My original due date was March 25th.  After some thinking, Greg and I realized that that date made perfect sense. (*censored backstory*)  It was a few weeks later, when the baby was measured during a sonogram, that my due date was changed to March 30th.  But, I knew I would go into labor on the 25th.

It was 12:00 p.m. on the 25th of March in 2008, and I felt the first contraction as I took the last bite of a hot dog all the way.  (Only a few people will know exactly what that is, but you should know they are very good.)  I was surprised since I had just returned home from an appointment where my doctor had told me that I was no where close to giving birth.  But I knew it was a contraction.  I knew it was starting.

My husband?  My concerned, supportive, loving husband? Left me at home and went to his friend's house. 

I went into my bedroom and for the next 11 hours, I tracked my contractions, while Greg came in and out of the room throughout the day to inform me of the next friend he was going to see.  It was so beautiful to be going through the birth of our first child alone and in my bedroom. 

At least my mother in law had gotten me one of those waterproof mattress pads.

Several hours later, after I had dutifully typed up Greg's homework for a food handling class he was taking, WHILE HAVING CONTRACTIONS PEOPLE, my husband finally agreed to move the whole outfit to my dad's house, who lived considerably closer to the hospital.

And, at 1:00 a.m. after I promised a cruel and unusual divorce if he didn't bring to me the hospital immediately, off we went to St. Joseph's in lovely downtown Paterson, NJ.  (And those of you who know Paterson, know that is sarcasm.  Coincidentally, the ones who know Paterson are probably also the ones who know hot dogs all the way.)  And upon arrival I was given a nice healthy dose of an epidural and assigned a room that was three floors below where my mom had lived for 10 days on life support 4 months earlier. 

     Sidenote: One of my biggest fears during the latter half of my pregnancy was that when I went  into labor I was not going to be able to stop thinking about our time in the hospital when my mom was sick.  I was afraid it would consume me and I wouldn't be able to concentrate on anything else.  That I was going to ruin everything by being crazy.  HOWEVER, labor pains are so incredibly debilitating that, until the final push, I didn't think of my mom's death ONCE.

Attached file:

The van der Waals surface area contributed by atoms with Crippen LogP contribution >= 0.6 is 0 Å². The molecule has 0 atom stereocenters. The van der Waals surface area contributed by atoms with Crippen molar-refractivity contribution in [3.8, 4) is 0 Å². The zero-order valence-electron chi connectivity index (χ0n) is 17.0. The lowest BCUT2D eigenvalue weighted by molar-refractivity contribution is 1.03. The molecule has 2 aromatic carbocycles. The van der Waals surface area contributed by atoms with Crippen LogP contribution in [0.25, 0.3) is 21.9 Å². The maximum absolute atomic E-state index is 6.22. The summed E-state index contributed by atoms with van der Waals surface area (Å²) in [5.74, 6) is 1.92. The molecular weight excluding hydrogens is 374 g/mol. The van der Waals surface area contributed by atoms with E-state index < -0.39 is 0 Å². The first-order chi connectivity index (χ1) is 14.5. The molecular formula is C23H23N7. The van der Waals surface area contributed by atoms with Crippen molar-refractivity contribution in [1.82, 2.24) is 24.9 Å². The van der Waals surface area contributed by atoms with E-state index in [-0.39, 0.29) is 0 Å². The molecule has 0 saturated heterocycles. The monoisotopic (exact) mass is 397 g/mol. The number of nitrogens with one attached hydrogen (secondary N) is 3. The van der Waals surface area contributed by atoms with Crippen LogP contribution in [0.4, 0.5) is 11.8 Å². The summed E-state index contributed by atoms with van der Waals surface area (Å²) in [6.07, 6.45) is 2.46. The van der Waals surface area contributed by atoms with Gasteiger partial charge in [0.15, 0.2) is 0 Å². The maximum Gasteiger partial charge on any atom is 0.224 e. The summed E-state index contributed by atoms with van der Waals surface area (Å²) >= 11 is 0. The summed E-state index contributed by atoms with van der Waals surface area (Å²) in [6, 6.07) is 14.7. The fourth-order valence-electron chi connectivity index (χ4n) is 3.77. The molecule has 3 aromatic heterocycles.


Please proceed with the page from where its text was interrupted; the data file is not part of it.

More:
Back to the epidural.  I'm not sure if I was supposed to not feel anything below my stomach, but that's what happened and man, at that point, I NEEDED THAT.

And, another 8 hours after that, I began pushing, while my sister and Greg cheered me on.  AND, another 3 hours after that, two doctors, a couple of med students, four nurses, and a cheering section of about 15 various medical staff (janitor? probably.) successfully pulled out my daughter with the help of 1) sheer will, 2) some Jersey muscle, and 3) forceps.  At 12:12 p.m. on March 26, 2008.

That's 24 hours and 12 minutes of labor for those keeping track.

Now, this is the part where I would love to tell you that the second they laid her on my chest I looked down and reconized this child as my baby...but that would be lying.  Because, for me, I looked at this bloody, angry, black-haired, large-cheeked baby and thought, "WHO are you? You don't look like me, or your dad, or anyone in the family, and I cannot BELIEVE that YOU were in ME  You are your own little person!"  And then they whisked her away and began the task of "stitching me up."  (Won't go into details.) (You're welcome.)

I was always in awe of Leah.  I just couldn't believe that I had taken part in creating her.  She entered this world screaming and barking out orders and hasn't stopped since.  I'm a pretty strong willed person, but she takes the cake.  I have met my match in her, and all I have to say to that is, thank god.  Because Leah has saved my life.